Not Everybody’s Sport: #Kabaddi; Unlike #Tennis

Needless to say, India won the Kabaddi World Cup.

Needless, only because those who follow the sport know it. For the rest of – that’s news (Assuming it matters)

I have been somewhat vocal on Twitter about the various events of the Kabaddi World Cup while I was watching it. I ensured one thing: I always included the #2016KabaddiWorldCup tag in all my tweets. I know, many of the folks who follow me on Twitter may not be interested in Kabaddi. Using that # tag in my tweets allows my followers to mute the hash tag, and allow them to follow me for the other tweets that they like and could be interested in.

Why don’t tennis or (most) cricket followers do it? Most of the folks who I follow on twitter are cricket or tennis fans. They tweet about updates, thoughts, and ideas all the time — without any # tag. Apparently #Tennis and #Cricket is something that we all follow?

I got this DM recently on Twitter:

“Ah, I’d muted you when you were tweeting much about Kabaddi.”

Again, needless to say, my friend could have muted the hashtag. #ProKabaddi. But he muted me. He must have thought I am a tennis fan. For no tennis fan ever qualifies his or her tweet. It’s tennis terrorism, almost.

Follow me or unfollow me, it doesn’t matter. I will always give you a choice to mute tweets which you do not want to see.




No More Waist-ful Expenses

I wanted to title this post as the name of a well-known Indian actor of English and Scottish ancestry. Good sense prevailed and I have given it a boring name. Humankind has survived the various ages: Ice Ages, Dark Ages, Iron Ages, etc (Don’t get technical on me and be pedantic of when humans existed and such; go with the flow). The one age, that I think we will not survive is Outr-age. Everybody gets upset about everything, nowadays. Fifty shades of grey, and every shade is outraged at the other 49. So, yeah, good sense has prevailed, and I am not going to mention the celebrity’s name.

I’ve lived at one place for 14 years. That’s about 32% of my life. Well, technically, 25%, because of those 14 years, I was living in London for 3 years. But, I had this place, even when I was living in London. So, your call @ 32% or 25%. London, plays an important part in this post. We’ll get to that soon enough. Of the rest of my 68% (or 75%, depending on how you have looked at it) I have changed homes at an average of 1 home per 3.33 years. Even when I was in London, for 3 years, I changed home twice. Perhaps the correct word would be house, but every place has been a home. So, again, #YouPrefer.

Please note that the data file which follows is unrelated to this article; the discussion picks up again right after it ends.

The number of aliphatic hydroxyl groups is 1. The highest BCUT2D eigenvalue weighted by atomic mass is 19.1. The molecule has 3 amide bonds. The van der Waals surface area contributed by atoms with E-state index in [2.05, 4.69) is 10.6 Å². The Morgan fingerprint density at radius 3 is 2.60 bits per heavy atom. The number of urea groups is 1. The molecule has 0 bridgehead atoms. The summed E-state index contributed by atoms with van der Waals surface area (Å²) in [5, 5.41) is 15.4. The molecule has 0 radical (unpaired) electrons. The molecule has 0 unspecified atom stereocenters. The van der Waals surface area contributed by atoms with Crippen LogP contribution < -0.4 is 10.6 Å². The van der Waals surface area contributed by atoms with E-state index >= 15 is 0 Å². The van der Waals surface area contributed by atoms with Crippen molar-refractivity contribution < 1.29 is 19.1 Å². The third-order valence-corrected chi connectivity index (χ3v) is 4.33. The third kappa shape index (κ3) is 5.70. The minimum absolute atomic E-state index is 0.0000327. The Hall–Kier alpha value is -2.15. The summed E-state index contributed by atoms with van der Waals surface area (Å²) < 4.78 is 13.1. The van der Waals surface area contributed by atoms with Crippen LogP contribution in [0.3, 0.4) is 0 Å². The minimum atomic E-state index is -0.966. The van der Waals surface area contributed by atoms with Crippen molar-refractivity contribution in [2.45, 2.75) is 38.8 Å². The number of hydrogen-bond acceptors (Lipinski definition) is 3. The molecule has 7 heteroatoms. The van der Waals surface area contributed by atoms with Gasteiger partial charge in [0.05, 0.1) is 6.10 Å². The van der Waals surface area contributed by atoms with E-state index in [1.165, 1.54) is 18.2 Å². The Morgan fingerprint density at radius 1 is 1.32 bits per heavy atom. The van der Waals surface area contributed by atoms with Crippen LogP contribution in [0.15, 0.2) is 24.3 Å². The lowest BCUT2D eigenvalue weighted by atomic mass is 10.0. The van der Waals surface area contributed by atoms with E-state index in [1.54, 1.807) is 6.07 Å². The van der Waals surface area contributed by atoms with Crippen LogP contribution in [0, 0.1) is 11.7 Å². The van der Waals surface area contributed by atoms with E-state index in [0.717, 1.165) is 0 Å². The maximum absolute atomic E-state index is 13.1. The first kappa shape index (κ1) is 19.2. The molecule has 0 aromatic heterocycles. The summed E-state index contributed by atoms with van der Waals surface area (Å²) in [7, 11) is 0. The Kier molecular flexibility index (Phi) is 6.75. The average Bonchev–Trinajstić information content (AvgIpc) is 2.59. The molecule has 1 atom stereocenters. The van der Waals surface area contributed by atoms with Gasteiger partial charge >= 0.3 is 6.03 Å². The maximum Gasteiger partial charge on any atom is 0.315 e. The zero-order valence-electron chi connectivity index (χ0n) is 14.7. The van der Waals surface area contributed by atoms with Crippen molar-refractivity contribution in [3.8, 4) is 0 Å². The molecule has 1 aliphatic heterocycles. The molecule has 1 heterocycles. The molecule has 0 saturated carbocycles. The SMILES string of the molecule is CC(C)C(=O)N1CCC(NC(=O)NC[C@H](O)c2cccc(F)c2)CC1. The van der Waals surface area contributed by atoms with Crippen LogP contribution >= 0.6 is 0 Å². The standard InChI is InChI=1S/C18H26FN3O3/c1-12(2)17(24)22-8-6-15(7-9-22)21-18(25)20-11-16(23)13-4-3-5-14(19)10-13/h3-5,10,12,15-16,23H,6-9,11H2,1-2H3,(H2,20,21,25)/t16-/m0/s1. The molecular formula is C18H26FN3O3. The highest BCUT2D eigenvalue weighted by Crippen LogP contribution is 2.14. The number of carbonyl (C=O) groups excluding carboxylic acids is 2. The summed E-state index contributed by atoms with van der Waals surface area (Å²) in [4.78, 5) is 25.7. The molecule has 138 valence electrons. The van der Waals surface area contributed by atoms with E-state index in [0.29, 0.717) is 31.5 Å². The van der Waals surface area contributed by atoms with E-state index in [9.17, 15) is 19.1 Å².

There’s a shop that sells clothes, just below the building I have lived for 14 years. Outside that shop works a young man with a sewing machine. He is a tailor, but not really. He alters. (Perhaps, now you know of the celebrity that I didn’t mention). And he knows me. Way back, when I came and started living in this neighbourhood, he was just a kid, who couldn’t stitch in a straight line. I know, because once, my Mom, told him how he wasn’t managing the tension, or the pull of the cloth, on the sewing machine. Unfortunately, that’s also the reason he remembers me.


Depending on whether I have taken care of myself, I have grown fat, and then, I have grown slim. (Well, not exactly slim but it sounds better than saying less-fat) Here’s the London context: I walked a lot in London, took the public transport, never owned a car. Which means that after I came back from London, all my trousers were loose. So a heap of trousers were laden on him: reduce by 1.5 inches, per trouser. Rs. 15 per trouser. I was back in India, slim and sexy. Even my once-upon-a-time double chin had merged and was a single chin. Good days. Then I bought a (lovely) car, didn’t walk, started eating junk food. Two years later, many trousers were heaped on his sewing machine again. Increase waist by 1.5 inches. Rs. 40 per trouser, this time. It’s been a while since that day. I am taking care of myself, eating well, doing some exercise (keyword being “some”) and am close to a waist like when I had returned from London. The trousers need some work again. Reduced waist, i.e. I am sure, he’ll say Rs. 100 per trouser. Inflation and all. I found a better way. It costs Rs. 5, to punch extra holes on your belt. There are more pleats on the trouser than I’d like, but hey, I saved Rs. 95 per trouser. I hardly tuck my shirt.

The guy from the pharmacy who’s been around before I came to live here, notices and asks if I am on a diet. The chai tapri fellow tells me I am looking good. The security guard at the ATM is concerned, asks me if I am well. I blushingly take all the compliments. They all have seen me for 14 years. The alter-fellow says not one word.